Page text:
ATACC
The study “Phase I trial of Adoptive T cell Therapy with Activated P53 specific T cells for Treatment of Advanced Colorectal Cancer” is an open label, single arm trial. Most patients with colorectal carcinoma (CRC) accumulate high numbers of endogenous tumor antigen specific cytotoxic and helper memory T cells in their blood. Upon appropriate reactivation, tumor antigen specific T cells can recognize and eliminate autologous tumor cells. However, their reactivation within the patients is functionally inhibited by a variety of tumor derived immune suppressive mechanisms and by immune suppressive endogenous regulatory T cells. Appropriate reactivation of endogenous tumor specific T cells can be achieved ex vivo by their stimulation with antigen pulsed autologous dendritic cells in the absence of regulatory T cells. Upon adoptive transfer, specifically reactivated T cells from cancer patients can efficiently reject autologous human tumors in vivo. A major target antigen of anti tumor effector T cells in CRC patients is p53, which is overexpressed in many colorectal cancers. Within this clinical trial, high numbers of endogenous tumor specific T cells will be harvested by leukapheresis from the blood of CRC patients harbouring p53-reactive T cells. Isolated T cells will be depleted from regulatory T cells and specifically reactivated for three days ex vivo with three synthetic long peptides containing the most immunogenic regions of p53 using autologous dendritic cells as antigen presenting cells. Activated T cells will be re-infused into the patients. Practicability and tolerability as well as hints of clinical efficacy of an adoptive transfer of tumor specific ex vivo activated endogenous T cells was previously demonstrated in a pilot study of altogether 16 breast cancer patients.

Preclinical Activities

The development of an integrated pipeline for systematic analyses of the (immunological) microenvironment is a unique expertise within this CCRP, allowing not only preclinical analytic procedures but also subsequent concomitant clinical analyses with human tissue samples. Expansion of this pipeline now led to the incorporation of concomitant peripheral blood analysis (autoantibody-profiling, cytokines, ELISPOT, etc.) and the inclusion of comprehensive metabolomics profiling from biopsies. In addition, the development of a fully human organotypic tumor explant model system confers a decisive advantage, utilizing the competencies of all involved partners for more human-relevant experimental analytic procedures. Trials are upcoming that harness the power of the explant model system. Circulating tumor vesicles & circulating tumor cell profiling and a strong focus on implementation of next-generation sequencing allow cutting-edge analyses of angiogenesis, tumor initiation, and metastatic spreading.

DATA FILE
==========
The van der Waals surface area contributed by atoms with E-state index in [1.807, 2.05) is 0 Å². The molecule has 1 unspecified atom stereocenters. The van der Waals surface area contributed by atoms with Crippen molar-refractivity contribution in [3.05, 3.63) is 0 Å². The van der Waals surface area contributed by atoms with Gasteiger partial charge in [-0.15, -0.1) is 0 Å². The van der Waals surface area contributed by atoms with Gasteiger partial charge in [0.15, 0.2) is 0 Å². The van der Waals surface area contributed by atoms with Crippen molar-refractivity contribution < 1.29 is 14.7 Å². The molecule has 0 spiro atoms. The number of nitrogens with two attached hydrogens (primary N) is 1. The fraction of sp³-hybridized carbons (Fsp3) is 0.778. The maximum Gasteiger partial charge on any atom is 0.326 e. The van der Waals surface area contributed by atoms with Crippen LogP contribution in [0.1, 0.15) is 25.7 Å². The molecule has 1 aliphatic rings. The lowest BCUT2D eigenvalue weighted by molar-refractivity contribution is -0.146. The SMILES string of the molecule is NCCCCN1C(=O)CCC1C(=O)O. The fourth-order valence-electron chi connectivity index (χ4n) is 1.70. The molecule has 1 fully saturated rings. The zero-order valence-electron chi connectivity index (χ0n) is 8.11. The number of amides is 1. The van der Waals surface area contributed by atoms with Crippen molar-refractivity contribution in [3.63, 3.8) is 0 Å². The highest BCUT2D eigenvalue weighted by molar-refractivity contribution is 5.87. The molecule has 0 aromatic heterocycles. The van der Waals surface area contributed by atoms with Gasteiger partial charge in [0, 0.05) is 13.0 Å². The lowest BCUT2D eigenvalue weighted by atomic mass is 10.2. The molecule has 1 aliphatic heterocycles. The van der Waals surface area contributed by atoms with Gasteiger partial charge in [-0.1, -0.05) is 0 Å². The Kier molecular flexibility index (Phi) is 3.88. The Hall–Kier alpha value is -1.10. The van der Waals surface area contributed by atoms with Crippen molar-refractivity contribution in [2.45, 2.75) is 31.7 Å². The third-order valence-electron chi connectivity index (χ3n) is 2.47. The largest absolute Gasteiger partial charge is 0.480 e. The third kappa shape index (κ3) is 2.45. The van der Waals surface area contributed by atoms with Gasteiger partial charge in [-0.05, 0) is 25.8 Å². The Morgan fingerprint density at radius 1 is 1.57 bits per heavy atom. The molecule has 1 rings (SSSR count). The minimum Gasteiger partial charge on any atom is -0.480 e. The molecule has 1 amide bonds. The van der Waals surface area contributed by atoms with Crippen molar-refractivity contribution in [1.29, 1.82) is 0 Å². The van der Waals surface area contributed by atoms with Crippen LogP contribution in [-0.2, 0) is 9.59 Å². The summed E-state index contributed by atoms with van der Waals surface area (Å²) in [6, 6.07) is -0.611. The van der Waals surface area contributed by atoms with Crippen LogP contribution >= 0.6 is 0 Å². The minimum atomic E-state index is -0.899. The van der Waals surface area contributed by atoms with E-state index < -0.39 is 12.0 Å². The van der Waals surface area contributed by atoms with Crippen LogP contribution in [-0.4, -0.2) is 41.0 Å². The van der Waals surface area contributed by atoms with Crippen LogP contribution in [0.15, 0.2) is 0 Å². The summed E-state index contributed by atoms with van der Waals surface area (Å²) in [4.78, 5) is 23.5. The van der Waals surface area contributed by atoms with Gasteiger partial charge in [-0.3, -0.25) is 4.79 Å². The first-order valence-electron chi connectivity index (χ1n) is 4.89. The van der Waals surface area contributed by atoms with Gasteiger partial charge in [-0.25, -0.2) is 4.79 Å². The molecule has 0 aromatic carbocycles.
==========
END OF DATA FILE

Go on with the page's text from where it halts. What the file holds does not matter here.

Within the KFO227 (Klinische Forschergruppe/Clinical Research Group), research focuses on the mechanisms leading to the formation of distant metastases from colorectal cancer. Physicians and scientist are closely collaborating to gain a deeper understanding on the complex metastasization process in order to discover new therapeutic strategies. Research from CCRP projects discovered quintessential metabolic mechanisms for cancer cell spread (Radhakrishnan et al., Cancer Res. 2016). Furthermore, we have generated a variety of animal models to study colorectal cancer onset, progression and therapy (e.g. Scherr et al., CDDiss 2016). Comprehensive analyses tools including cutting-edge technologies (e.g. mice colonoscopy) have been established. Biobanking structures including tissue and liquid biopsies have been built up within the infrastructure of the KFO. The collaborative approaches within the framework of the KFO enable researchers to analyze liquid biopsies, tissue samples, and substantial clinical data. Joining forces from basic researchers and clinicians fosters a timed translation of preclinical discoveries into early clinical trials.